When UK Labour talks only of Britain, we cannot speak for England

John Denham

Labour launched its policy review‘Stronger Together: A Better Future for Britain’ – our roadmap to bring Britain together and deliver a fairer, more secure future” last month. Little has been heard of it since. So, perhaps there is time to ask a fundamental question: where and what does Labour mean by ‘Britain’? In everyday conversation, Britain is the island comprising England, Wales and Scotland. Sometimes, if inaccurately, people mean the UK (actually the United Kingdom of Great Britain and Northern Ireland). Being clear about what Labour means is central to our political strategy.

Labour’s devolution settlement gave most domestic policy – health, social care, cradle to grave education, local government, transport and agriculture – to the devolved nations, their parliaments and governments. English policy remained the responsibility of the UK government and the union parliament in Westminster.  There are, of course, major union-wide issues of macro-economic policy, trade, defence and foreign affairs (although even here the devolved nations have distinct views on, for example, the principle and practice of Brexit). On most home issues, ‘British’ policy simply does not exist. Domestic policy differs from nation to nation as devolution intended it to do. If this wasn’t clear before the pandemic, it surely must be now.

The politics of each British nation are also different. ‘British politics’ – the same British parties contesting each nation on the same issues against the same opponents – died years ago. Labour is in power in Wales, a poor second in England and not even the biggest opposition party in Scotland. A policy review “for Britain” implies that Labour is entirely out of power everywhere and the Conservatives are always our main opponents. This quintessentially English view of Britain’s politics marginalises the interests of Labour in Wales and in Scotland.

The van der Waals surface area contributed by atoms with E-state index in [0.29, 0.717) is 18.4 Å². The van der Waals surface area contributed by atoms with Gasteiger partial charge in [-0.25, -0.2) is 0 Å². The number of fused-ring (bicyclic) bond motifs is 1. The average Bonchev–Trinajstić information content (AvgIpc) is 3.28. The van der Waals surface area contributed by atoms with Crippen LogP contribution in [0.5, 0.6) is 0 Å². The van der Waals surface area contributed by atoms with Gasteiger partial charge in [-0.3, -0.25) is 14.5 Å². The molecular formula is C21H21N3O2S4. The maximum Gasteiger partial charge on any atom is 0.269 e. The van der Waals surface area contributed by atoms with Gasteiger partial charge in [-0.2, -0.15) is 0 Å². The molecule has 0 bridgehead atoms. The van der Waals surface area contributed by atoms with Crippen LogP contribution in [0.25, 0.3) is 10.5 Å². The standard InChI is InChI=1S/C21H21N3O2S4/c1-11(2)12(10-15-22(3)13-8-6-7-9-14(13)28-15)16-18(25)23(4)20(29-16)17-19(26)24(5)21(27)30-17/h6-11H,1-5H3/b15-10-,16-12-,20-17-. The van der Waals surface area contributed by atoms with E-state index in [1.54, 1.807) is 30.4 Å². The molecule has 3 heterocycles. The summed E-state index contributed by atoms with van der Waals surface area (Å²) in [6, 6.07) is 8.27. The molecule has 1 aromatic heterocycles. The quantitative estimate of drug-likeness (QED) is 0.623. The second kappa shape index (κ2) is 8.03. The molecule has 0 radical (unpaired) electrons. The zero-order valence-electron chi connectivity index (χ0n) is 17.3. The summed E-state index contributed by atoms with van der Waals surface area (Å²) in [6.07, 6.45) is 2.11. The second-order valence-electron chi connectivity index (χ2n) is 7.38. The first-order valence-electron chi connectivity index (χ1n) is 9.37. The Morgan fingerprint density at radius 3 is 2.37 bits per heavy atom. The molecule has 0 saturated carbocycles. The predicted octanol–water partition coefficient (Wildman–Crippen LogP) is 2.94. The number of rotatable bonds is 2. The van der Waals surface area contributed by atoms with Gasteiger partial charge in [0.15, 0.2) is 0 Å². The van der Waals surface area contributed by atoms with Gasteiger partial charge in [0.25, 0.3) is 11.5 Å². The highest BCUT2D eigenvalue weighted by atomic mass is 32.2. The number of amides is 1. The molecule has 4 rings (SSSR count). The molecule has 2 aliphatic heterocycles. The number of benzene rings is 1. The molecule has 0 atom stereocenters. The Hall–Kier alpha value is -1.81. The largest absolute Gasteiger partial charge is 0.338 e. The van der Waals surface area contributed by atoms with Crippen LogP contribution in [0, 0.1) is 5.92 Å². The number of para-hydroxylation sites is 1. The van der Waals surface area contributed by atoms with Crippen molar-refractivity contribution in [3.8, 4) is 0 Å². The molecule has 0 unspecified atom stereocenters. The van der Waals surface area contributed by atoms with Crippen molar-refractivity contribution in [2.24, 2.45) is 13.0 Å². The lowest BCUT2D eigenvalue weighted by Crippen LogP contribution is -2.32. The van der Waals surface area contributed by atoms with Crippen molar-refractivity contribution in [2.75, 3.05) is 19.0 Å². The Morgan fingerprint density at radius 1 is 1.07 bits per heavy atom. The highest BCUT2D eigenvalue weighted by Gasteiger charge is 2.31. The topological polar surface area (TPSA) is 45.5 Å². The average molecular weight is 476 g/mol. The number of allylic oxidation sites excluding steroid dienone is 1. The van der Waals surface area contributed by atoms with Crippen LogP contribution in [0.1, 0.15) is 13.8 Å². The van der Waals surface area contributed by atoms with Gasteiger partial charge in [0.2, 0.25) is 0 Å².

Labour’s policy review should confront these policy and political realities but instead ignores them. The policy documents currently in front of the UK Labour national policy forum (NPF) – like those in the past – are clearly aimed at England, but make little attempt to distinguish between English and UK policy issues. The fact that Welsh Labour is carrying out its own national policy process in parallel underlines the reality that when UK Labour says Britain it means England.

There is a high price for this geographical, constitutional and political illiteracy. We squander the opportunity to highlight uniquely English issues. It is only in Conservative-dominated England that university fees are the highest in the world. It is England’s water that is privatised, not water in Scotland, Wales or Northern Ireland. It is the Conservatives in England who are treating NHS and other public sector workers so badly. If we only talk of Britain, we can’t contrast the privatisation of test track and trace in England and the public sector partnerships in Labour Wales.

‘British’ Labour’ ignores how badly England is governed. While English policy is made by the UK government, there is no machinery of government at ministerial or civil service level that coordinates English policy. English devolution fails because there is no coherent government at the centre from which to devolve power.

Labour struggles with key groups of English voters. In 2019, the Conservatives took 70% of the voters who are “more English than British” and half the “equally English and British”. Identity is a complex issue, but these voters think England has its own interests, want political parties to stand up for them and want England to be more democratic. When UK Labour talks only of Britain, we cannot speak for England. 

Labour’s current support is primarily amongst the ‘more British’ and more metropolitan voters, while the ‘more English’ tend to live outside the cities. But both can share the civic and democratic case that England needs progressive politics and that if England has its own national policies, those should be determined by the people of England. 

There is a huge opportunity for Labour to exploit the political space now opening up. Boris Johnson is pursuing an aggressive unionist politics in which England, Wales, Scotland and Northern Ireland are all subject to a centralist, British nationalist government elected almost entirely in England. This Anglo-centric British nationalism is of England but certainly not good for England or the rest of the union. 

Labour can paint a very different picture of a union of nations, coming together to meet the challenges of the 21st century. In the wake of the Euros, Keir Starmer has talked positively about England. This needs to be just the first step in the whole party acknowledging that England – and people who feel English – actually exist.

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